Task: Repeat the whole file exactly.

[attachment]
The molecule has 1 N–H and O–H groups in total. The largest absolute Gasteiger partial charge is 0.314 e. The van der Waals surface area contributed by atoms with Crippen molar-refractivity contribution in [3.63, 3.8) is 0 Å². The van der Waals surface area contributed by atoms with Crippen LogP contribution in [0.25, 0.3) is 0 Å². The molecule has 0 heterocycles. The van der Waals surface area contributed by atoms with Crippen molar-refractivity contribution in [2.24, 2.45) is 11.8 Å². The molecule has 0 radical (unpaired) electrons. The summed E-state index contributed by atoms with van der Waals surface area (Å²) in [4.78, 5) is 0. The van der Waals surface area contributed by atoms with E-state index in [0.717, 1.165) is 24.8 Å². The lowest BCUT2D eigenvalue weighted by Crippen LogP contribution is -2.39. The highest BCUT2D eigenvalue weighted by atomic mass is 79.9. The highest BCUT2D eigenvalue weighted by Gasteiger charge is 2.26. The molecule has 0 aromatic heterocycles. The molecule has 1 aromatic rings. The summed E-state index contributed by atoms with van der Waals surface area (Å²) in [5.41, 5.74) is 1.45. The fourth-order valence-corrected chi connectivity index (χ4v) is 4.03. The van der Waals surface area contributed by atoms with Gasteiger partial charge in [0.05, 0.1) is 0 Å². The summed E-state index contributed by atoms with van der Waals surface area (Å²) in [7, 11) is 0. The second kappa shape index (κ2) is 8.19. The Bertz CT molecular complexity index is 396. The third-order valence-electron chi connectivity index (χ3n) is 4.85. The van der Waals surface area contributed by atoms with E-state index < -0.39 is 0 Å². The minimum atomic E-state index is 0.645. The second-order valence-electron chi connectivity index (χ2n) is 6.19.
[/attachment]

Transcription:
The molecule has 1 N–H and O–H groups in total. The largest absolute Gasteiger partial charge is 0.314 e. The van der Waals surface area contributed by atoms with Crippen molar-refractivity contribution in [3.63, 3.8) is 0 Å². The van der Waals surface area contributed by atoms with Crippen LogP contribution in [0.25, 0.3) is 0 Å². The molecule has 0 heterocycles. The van der Waals surface area contributed by atoms with Crippen molar-refractivity contribution in [2.24, 2.45) is 11.8 Å². The molecule has 0 radical (unpaired) electrons. The summed E-state index contributed by atoms with van der Waals surface area (Å²) in [4.78, 5) is 0. The van der Waals surface area contributed by atoms with E-state index in [0.717, 1.165) is 24.8 Å². The lowest BCUT2D eigenvalue weighted by Crippen LogP contribution is -2.39. The highest BCUT2D eigenvalue weighted by atomic mass is 79.9. The highest BCUT2D eigenvalue weighted by Gasteiger charge is 2.26. The molecule has 0 aromatic heterocycles. The molecule has 1 aromatic rings. The summed E-state index contributed by atoms with van der Waals surface area (Å²) in [5.41, 5.74) is 1.45. The fourth-order valence-corrected chi connectivity index (χ4v) is 4.03. The van der Waals surface area contributed by atoms with Gasteiger partial charge in [0.05, 0.1) is 0 Å². The summed E-state index contributed by atoms with van der Waals surface area (Å²) in [7, 11) is 0. The second kappa shape index (κ2) is 8.19. The Bertz CT molecular complexity index is 396. The third-order valence-electron chi connectivity index (χ3n) is 4.85. The van der Waals surface area contributed by atoms with E-state index < -0.39 is 0 Å². The minimum atomic E-state index is 0.645. The second-order valence-electron chi connectivity index (χ2n) is 6.19.